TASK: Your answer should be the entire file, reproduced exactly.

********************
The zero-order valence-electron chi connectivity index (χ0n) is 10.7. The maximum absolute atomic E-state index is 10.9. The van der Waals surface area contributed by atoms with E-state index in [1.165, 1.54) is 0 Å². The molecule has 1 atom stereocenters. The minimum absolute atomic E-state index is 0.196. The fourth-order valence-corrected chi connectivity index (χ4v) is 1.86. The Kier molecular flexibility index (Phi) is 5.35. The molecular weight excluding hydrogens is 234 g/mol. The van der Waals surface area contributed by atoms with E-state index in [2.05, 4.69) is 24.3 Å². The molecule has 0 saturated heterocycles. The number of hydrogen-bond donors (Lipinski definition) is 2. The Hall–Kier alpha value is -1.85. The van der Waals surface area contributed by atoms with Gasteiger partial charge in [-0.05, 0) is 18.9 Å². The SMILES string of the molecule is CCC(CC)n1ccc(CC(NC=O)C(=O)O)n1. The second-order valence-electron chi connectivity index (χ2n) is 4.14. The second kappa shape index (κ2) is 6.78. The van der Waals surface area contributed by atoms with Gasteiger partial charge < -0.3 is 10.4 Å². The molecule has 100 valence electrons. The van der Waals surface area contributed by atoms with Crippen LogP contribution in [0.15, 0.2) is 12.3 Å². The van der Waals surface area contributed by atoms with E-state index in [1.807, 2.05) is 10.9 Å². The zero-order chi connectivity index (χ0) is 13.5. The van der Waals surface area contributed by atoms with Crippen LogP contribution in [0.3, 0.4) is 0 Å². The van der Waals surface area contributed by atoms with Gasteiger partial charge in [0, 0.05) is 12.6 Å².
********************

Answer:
The zero-order valence-electron chi connectivity index (χ0n) is 10.7. The maximum absolute atomic E-state index is 10.9. The van der Waals surface area contributed by atoms with E-state index in [1.165, 1.54) is 0 Å². The molecule has 1 atom stereocenters. The minimum absolute atomic E-state index is 0.196. The fourth-order valence-corrected chi connectivity index (χ4v) is 1.86. The Kier molecular flexibility index (Phi) is 5.35. The molecular weight excluding hydrogens is 234 g/mol. The van der Waals surface area contributed by atoms with E-state index in [2.05, 4.69) is 24.3 Å². The molecule has 0 saturated heterocycles. The number of hydrogen-bond donors (Lipinski definition) is 2. The Hall–Kier alpha value is -1.85. The van der Waals surface area contributed by atoms with Gasteiger partial charge in [-0.05, 0) is 18.9 Å². The SMILES string of the molecule is CCC(CC)n1ccc(CC(NC=O)C(=O)O)n1. The second-order valence-electron chi connectivity index (χ2n) is 4.14. The second kappa shape index (κ2) is 6.78. The van der Waals surface area contributed by atoms with Gasteiger partial charge < -0.3 is 10.4 Å². The molecule has 100 valence electrons. The van der Waals surface area contributed by atoms with Crippen LogP contribution in [0.15, 0.2) is 12.3 Å². The van der Waals surface area contributed by atoms with E-state index in [1.807, 2.05) is 10.9 Å². The zero-order chi connectivity index (χ0) is 13.5. The van der Waals surface area contributed by atoms with Crippen LogP contribution in [0.3, 0.4) is 0 Å². The van der Waals surface area contributed by atoms with Gasteiger partial charge in [0, 0.05) is 12.6 Å².